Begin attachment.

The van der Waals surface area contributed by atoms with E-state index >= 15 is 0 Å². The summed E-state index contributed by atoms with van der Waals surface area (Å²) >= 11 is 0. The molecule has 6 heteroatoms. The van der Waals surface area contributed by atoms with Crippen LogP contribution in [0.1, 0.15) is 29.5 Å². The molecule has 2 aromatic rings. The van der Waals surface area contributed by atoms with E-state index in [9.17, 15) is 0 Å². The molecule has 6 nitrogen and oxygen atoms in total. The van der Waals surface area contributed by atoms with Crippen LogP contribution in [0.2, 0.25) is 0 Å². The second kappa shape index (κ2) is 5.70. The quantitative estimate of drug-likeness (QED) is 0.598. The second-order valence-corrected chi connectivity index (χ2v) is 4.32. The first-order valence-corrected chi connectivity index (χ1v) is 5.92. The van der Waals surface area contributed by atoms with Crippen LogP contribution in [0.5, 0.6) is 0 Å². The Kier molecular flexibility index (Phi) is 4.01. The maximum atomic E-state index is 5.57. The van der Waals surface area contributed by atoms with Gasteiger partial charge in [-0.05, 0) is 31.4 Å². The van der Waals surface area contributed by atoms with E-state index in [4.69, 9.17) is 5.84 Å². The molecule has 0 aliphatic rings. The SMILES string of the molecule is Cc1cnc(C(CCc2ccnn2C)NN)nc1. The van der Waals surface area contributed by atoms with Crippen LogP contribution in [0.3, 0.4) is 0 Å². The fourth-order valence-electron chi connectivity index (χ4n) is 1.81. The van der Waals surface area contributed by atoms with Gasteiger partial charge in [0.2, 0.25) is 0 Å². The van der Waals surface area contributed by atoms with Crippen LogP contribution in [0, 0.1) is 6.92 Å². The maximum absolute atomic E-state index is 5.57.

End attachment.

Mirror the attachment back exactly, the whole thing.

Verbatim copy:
The van der Waals surface area contributed by atoms with E-state index >= 15 is 0 Å². The summed E-state index contributed by atoms with van der Waals surface area (Å²) >= 11 is 0. The molecule has 6 heteroatoms. The van der Waals surface area contributed by atoms with Crippen LogP contribution in [0.1, 0.15) is 29.5 Å². The molecule has 2 aromatic rings. The van der Waals surface area contributed by atoms with E-state index in [9.17, 15) is 0 Å². The molecule has 6 nitrogen and oxygen atoms in total. The van der Waals surface area contributed by atoms with Crippen LogP contribution in [0.2, 0.25) is 0 Å². The second kappa shape index (κ2) is 5.70. The quantitative estimate of drug-likeness (QED) is 0.598. The second-order valence-corrected chi connectivity index (χ2v) is 4.32. The first-order valence-corrected chi connectivity index (χ1v) is 5.92. The van der Waals surface area contributed by atoms with Crippen LogP contribution in [0.5, 0.6) is 0 Å². The Kier molecular flexibility index (Phi) is 4.01. The maximum atomic E-state index is 5.57. The van der Waals surface area contributed by atoms with Gasteiger partial charge in [-0.05, 0) is 31.4 Å². The van der Waals surface area contributed by atoms with E-state index in [4.69, 9.17) is 5.84 Å². The molecule has 0 aliphatic rings. The SMILES string of the molecule is Cc1cnc(C(CCc2ccnn2C)NN)nc1. The van der Waals surface area contributed by atoms with Crippen LogP contribution in [0.3, 0.4) is 0 Å². The fourth-order valence-electron chi connectivity index (χ4n) is 1.81. The van der Waals surface area contributed by atoms with Gasteiger partial charge in [0.2, 0.25) is 0 Å². The van der Waals surface area contributed by atoms with Crippen LogP contribution in [0, 0.1) is 6.92 Å². The maximum absolute atomic E-state index is 5.57.